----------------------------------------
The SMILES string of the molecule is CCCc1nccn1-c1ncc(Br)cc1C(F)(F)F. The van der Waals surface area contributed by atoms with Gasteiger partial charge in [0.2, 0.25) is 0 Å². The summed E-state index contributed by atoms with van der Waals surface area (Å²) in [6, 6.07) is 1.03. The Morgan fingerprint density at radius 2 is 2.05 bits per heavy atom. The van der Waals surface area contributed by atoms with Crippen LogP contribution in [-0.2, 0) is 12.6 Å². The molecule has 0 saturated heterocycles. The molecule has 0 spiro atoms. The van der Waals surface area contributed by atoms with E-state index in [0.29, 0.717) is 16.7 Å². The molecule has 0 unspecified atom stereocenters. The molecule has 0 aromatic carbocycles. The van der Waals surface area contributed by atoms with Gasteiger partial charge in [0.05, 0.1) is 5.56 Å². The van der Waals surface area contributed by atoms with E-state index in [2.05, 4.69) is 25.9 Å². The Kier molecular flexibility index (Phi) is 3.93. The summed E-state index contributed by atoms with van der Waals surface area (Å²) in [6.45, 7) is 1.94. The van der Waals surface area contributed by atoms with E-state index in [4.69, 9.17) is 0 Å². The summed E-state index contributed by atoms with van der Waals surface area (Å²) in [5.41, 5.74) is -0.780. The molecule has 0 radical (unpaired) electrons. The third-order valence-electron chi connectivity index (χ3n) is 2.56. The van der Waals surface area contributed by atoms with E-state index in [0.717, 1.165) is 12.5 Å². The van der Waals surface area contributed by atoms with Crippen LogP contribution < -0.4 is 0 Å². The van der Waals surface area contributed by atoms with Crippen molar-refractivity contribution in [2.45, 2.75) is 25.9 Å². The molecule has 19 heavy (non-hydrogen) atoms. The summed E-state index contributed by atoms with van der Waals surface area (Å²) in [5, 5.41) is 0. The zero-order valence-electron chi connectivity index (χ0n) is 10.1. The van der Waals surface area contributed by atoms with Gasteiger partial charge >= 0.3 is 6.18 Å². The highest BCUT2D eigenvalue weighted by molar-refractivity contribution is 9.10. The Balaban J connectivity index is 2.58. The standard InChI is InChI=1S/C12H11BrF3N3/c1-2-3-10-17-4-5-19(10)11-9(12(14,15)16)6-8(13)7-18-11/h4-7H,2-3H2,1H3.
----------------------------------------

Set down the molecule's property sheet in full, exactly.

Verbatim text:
The SMILES string of the molecule is CCCc1nccn1-c1ncc(Br)cc1C(F)(F)F. The van der Waals surface area contributed by atoms with Gasteiger partial charge in [0.2, 0.25) is 0 Å². The summed E-state index contributed by atoms with van der Waals surface area (Å²) in [6, 6.07) is 1.03. The Morgan fingerprint density at radius 2 is 2.05 bits per heavy atom. The van der Waals surface area contributed by atoms with Crippen LogP contribution in [-0.2, 0) is 12.6 Å². The molecule has 0 saturated heterocycles. The molecule has 0 spiro atoms. The van der Waals surface area contributed by atoms with E-state index in [0.29, 0.717) is 16.7 Å². The molecule has 0 unspecified atom stereocenters. The molecule has 0 aromatic carbocycles. The van der Waals surface area contributed by atoms with Gasteiger partial charge in [0.05, 0.1) is 5.56 Å². The van der Waals surface area contributed by atoms with E-state index in [2.05, 4.69) is 25.9 Å². The Kier molecular flexibility index (Phi) is 3.93. The summed E-state index contributed by atoms with van der Waals surface area (Å²) in [6.45, 7) is 1.94. The van der Waals surface area contributed by atoms with E-state index in [4.69, 9.17) is 0 Å². The summed E-state index contributed by atoms with van der Waals surface area (Å²) in [5.41, 5.74) is -0.780. The molecule has 0 radical (unpaired) electrons. The third-order valence-electron chi connectivity index (χ3n) is 2.56. The van der Waals surface area contributed by atoms with E-state index in [0.717, 1.165) is 12.5 Å². The van der Waals surface area contributed by atoms with Crippen LogP contribution < -0.4 is 0 Å². The van der Waals surface area contributed by atoms with Crippen molar-refractivity contribution in [2.45, 2.75) is 25.9 Å². The molecule has 19 heavy (non-hydrogen) atoms. The summed E-state index contributed by atoms with van der Waals surface area (Å²) in [5, 5.41) is 0. The zero-order valence-electron chi connectivity index (χ0n) is 10.1. The van der Waals surface area contributed by atoms with Gasteiger partial charge >= 0.3 is 6.18 Å². The highest BCUT2D eigenvalue weighted by molar-refractivity contribution is 9.10. The Balaban J connectivity index is 2.58. The standard InChI is InChI=1S/C12H11BrF3N3/c1-2-3-10-17-4-5-19(10)11-9(12(14,15)16)6-8(13)7-18-11/h4-7H,2-3H2,1H3.